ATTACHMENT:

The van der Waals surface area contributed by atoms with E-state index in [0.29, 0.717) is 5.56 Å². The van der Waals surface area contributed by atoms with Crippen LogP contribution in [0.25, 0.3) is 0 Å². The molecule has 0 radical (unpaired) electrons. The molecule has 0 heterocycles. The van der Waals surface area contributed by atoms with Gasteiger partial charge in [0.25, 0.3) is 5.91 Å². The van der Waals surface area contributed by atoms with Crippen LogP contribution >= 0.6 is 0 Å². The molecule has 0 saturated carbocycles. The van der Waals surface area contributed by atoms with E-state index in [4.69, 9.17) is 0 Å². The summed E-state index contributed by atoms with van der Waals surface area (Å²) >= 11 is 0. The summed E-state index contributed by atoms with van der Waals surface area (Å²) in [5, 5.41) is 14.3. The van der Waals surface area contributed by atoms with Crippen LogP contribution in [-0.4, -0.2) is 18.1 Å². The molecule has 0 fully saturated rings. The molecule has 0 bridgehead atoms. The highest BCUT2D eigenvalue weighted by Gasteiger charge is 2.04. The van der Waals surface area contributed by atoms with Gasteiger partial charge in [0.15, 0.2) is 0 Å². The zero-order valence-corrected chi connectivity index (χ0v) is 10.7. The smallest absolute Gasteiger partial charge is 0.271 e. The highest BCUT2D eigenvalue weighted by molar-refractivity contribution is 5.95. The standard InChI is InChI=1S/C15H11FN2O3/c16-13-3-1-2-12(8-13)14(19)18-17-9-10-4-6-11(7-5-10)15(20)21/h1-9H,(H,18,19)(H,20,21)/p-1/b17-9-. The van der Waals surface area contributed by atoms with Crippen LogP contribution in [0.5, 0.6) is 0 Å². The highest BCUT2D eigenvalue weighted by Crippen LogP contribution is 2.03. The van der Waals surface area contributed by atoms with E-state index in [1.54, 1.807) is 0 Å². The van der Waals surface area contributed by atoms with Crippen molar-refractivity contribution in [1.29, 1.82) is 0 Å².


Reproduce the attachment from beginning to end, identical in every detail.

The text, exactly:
The van der Waals surface area contributed by atoms with E-state index in [0.29, 0.717) is 5.56 Å². The van der Waals surface area contributed by atoms with Crippen LogP contribution in [0.25, 0.3) is 0 Å². The molecule has 0 radical (unpaired) electrons. The molecule has 0 heterocycles. The van der Waals surface area contributed by atoms with Gasteiger partial charge in [0.25, 0.3) is 5.91 Å². The van der Waals surface area contributed by atoms with Crippen LogP contribution >= 0.6 is 0 Å². The molecule has 0 saturated carbocycles. The van der Waals surface area contributed by atoms with E-state index in [4.69, 9.17) is 0 Å². The summed E-state index contributed by atoms with van der Waals surface area (Å²) >= 11 is 0. The summed E-state index contributed by atoms with van der Waals surface area (Å²) in [5, 5.41) is 14.3. The van der Waals surface area contributed by atoms with Crippen LogP contribution in [-0.4, -0.2) is 18.1 Å². The molecule has 0 fully saturated rings. The molecule has 0 bridgehead atoms. The highest BCUT2D eigenvalue weighted by Gasteiger charge is 2.04. The van der Waals surface area contributed by atoms with Gasteiger partial charge in [0.15, 0.2) is 0 Å². The zero-order valence-corrected chi connectivity index (χ0v) is 10.7. The smallest absolute Gasteiger partial charge is 0.271 e. The highest BCUT2D eigenvalue weighted by molar-refractivity contribution is 5.95. The standard InChI is InChI=1S/C15H11FN2O3/c16-13-3-1-2-12(8-13)14(19)18-17-9-10-4-6-11(7-5-10)15(20)21/h1-9H,(H,18,19)(H,20,21)/p-1/b17-9-. The van der Waals surface area contributed by atoms with Crippen LogP contribution in [0.5, 0.6) is 0 Å². The highest BCUT2D eigenvalue weighted by Crippen LogP contribution is 2.03. The van der Waals surface area contributed by atoms with E-state index in [1.54, 1.807) is 0 Å². The van der Waals surface area contributed by atoms with Crippen molar-refractivity contribution in [1.29, 1.82) is 0 Å².